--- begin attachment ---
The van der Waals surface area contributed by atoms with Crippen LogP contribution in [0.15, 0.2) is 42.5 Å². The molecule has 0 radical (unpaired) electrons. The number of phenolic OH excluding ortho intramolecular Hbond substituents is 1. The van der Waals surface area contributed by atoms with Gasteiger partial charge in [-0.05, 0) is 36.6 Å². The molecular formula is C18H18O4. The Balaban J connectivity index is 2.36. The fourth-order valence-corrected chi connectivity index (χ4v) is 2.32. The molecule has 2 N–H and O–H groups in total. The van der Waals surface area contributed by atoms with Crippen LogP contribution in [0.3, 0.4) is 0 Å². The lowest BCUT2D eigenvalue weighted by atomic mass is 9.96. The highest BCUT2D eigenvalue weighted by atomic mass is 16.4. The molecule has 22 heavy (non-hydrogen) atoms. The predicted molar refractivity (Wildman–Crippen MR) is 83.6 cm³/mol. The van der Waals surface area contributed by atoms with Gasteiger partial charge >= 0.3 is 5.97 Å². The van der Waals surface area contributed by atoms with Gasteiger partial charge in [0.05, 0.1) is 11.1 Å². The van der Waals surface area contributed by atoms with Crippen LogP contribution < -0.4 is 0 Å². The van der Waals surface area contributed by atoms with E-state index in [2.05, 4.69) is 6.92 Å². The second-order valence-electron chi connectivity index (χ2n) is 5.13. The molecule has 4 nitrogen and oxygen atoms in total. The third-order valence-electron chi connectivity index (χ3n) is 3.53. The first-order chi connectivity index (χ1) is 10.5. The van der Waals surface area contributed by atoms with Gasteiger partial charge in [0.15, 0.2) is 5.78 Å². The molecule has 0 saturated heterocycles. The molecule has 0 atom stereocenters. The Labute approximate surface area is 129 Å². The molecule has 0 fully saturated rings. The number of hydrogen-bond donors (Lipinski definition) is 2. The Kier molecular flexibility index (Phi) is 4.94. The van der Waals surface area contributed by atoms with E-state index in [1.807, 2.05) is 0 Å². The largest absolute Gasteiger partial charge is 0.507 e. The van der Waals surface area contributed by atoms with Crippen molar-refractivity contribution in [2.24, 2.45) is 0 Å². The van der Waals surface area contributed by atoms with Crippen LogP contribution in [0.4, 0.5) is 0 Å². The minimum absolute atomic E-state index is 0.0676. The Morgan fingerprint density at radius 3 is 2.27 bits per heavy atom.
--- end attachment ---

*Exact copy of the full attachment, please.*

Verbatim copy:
The van der Waals surface area contributed by atoms with Crippen LogP contribution in [0.15, 0.2) is 42.5 Å². The molecule has 0 radical (unpaired) electrons. The number of phenolic OH excluding ortho intramolecular Hbond substituents is 1. The van der Waals surface area contributed by atoms with Gasteiger partial charge in [-0.05, 0) is 36.6 Å². The molecular formula is C18H18O4. The Balaban J connectivity index is 2.36. The fourth-order valence-corrected chi connectivity index (χ4v) is 2.32. The molecule has 2 N–H and O–H groups in total. The van der Waals surface area contributed by atoms with Crippen LogP contribution in [0.3, 0.4) is 0 Å². The lowest BCUT2D eigenvalue weighted by atomic mass is 9.96. The highest BCUT2D eigenvalue weighted by atomic mass is 16.4. The molecule has 22 heavy (non-hydrogen) atoms. The predicted molar refractivity (Wildman–Crippen MR) is 83.6 cm³/mol. The van der Waals surface area contributed by atoms with Gasteiger partial charge >= 0.3 is 5.97 Å². The van der Waals surface area contributed by atoms with Gasteiger partial charge in [0.05, 0.1) is 11.1 Å². The van der Waals surface area contributed by atoms with Crippen LogP contribution < -0.4 is 0 Å². The van der Waals surface area contributed by atoms with E-state index in [2.05, 4.69) is 6.92 Å². The second-order valence-electron chi connectivity index (χ2n) is 5.13. The molecule has 4 nitrogen and oxygen atoms in total. The third-order valence-electron chi connectivity index (χ3n) is 3.53. The first-order chi connectivity index (χ1) is 10.5. The van der Waals surface area contributed by atoms with Gasteiger partial charge in [0.15, 0.2) is 5.78 Å². The molecule has 0 saturated heterocycles. The molecule has 0 atom stereocenters. The Labute approximate surface area is 129 Å². The molecule has 0 fully saturated rings. The number of hydrogen-bond donors (Lipinski definition) is 2. The Kier molecular flexibility index (Phi) is 4.94. The van der Waals surface area contributed by atoms with E-state index in [1.807, 2.05) is 0 Å². The largest absolute Gasteiger partial charge is 0.507 e. The van der Waals surface area contributed by atoms with Crippen molar-refractivity contribution in [2.24, 2.45) is 0 Å². The van der Waals surface area contributed by atoms with Crippen LogP contribution in [0.4, 0.5) is 0 Å². The minimum absolute atomic E-state index is 0.0676. The Morgan fingerprint density at radius 3 is 2.27 bits per heavy atom.